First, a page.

This standard is used to test harness specifically for mountaineering and consists of four types: adult full body harness (type A); child’s full body harness (type B); chest harness only (type C); lower harness (type D). If a type A harness can be split into a type C and D, then it must meet all requirements together and separately. The torso dummy on which the testing for this standard is to be carried out differs in shape and form from the torso dummy in EN 361: 2002, in that it is considerably more contoured, and has a more welldefined waist area.

After a lengthy period of conditioning, during which the samples are dried at 50°C before being stored at 23°C and 50% rh, the harnesses are subject to a number of static tests. This standard does not incorporate any dynamic or drop tests.

There are different requirements for each type of harness. Types A and B are tested on the torso dummy, whilst C type (waist belts) are tested on a metal cylinder. An initial static load of 800N is applied to the relevant attachment point (300N for type C), and the positions of buckles or other adjustment devices are noted before the load is increased to 15kN with the dummy in a head up orientation, and 10kN with the dummy in a head down orientation. Any damage to the harness is noted, as is any slippage of the adjustment devices.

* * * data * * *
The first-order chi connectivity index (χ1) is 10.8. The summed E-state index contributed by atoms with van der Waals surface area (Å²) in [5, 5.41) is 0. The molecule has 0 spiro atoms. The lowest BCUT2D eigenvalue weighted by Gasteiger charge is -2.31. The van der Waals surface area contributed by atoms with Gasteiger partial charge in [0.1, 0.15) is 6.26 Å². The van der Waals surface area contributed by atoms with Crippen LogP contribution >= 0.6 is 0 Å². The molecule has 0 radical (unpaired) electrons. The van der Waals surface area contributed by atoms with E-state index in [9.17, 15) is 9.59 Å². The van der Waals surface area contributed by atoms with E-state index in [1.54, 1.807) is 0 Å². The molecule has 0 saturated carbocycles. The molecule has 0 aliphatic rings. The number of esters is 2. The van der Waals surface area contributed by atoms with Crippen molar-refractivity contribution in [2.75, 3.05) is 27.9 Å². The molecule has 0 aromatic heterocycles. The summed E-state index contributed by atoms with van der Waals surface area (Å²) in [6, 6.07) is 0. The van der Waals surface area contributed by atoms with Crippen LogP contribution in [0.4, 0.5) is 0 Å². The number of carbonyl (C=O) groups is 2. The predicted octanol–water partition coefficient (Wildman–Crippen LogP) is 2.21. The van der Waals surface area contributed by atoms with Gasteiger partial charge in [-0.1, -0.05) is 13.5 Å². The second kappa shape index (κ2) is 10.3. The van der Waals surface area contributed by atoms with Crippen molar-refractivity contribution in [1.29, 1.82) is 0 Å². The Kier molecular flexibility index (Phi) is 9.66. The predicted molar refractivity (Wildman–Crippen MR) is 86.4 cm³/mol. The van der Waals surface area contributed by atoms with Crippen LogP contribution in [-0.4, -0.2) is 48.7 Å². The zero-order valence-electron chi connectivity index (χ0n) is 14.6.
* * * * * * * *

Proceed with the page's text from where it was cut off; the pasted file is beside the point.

For all of the European standards mentioned above, a Notified Body (NB) would require a product to meet all the relevant standards before an EU type examination certificate can be issued, allowing the CE mark to be applied and sale into Europe. Fall protection is considered Category III under the European PPE Regulation 2016/425 and therefore is also subject to ongoing conformity assessment by a Notified Body.

ANSI Z359.11-2014 Full body harnesses

This standard incorporates testing of the majority of attachment points possible on harness into one document. All applicable clauses are required to undergo qualification (triplicate) testing before a product can be marked as compliant and verification testing at suitable intervals. Testing is carried out on an ANSI torso dummy which weighs 100kg and which is contoured with shoulders and defined bands and areas on the torso in which certain straps should sit when the harness is fitted. Instead of using a disposable rope lanyard, this standard requires a wire lanyard, terminated with swaged loop ends.

For the dynamic testing required for this standard, rather than specifying a set freefall height for the drop, there is a force requirement. A load cell is positioned between the anchor point and the test lanyard, and this records force during the drop. The force should be 16kN. Any pass result where the force was under 16.0kN must be discounted as invalid, and failure above 17.7kN is also invalid.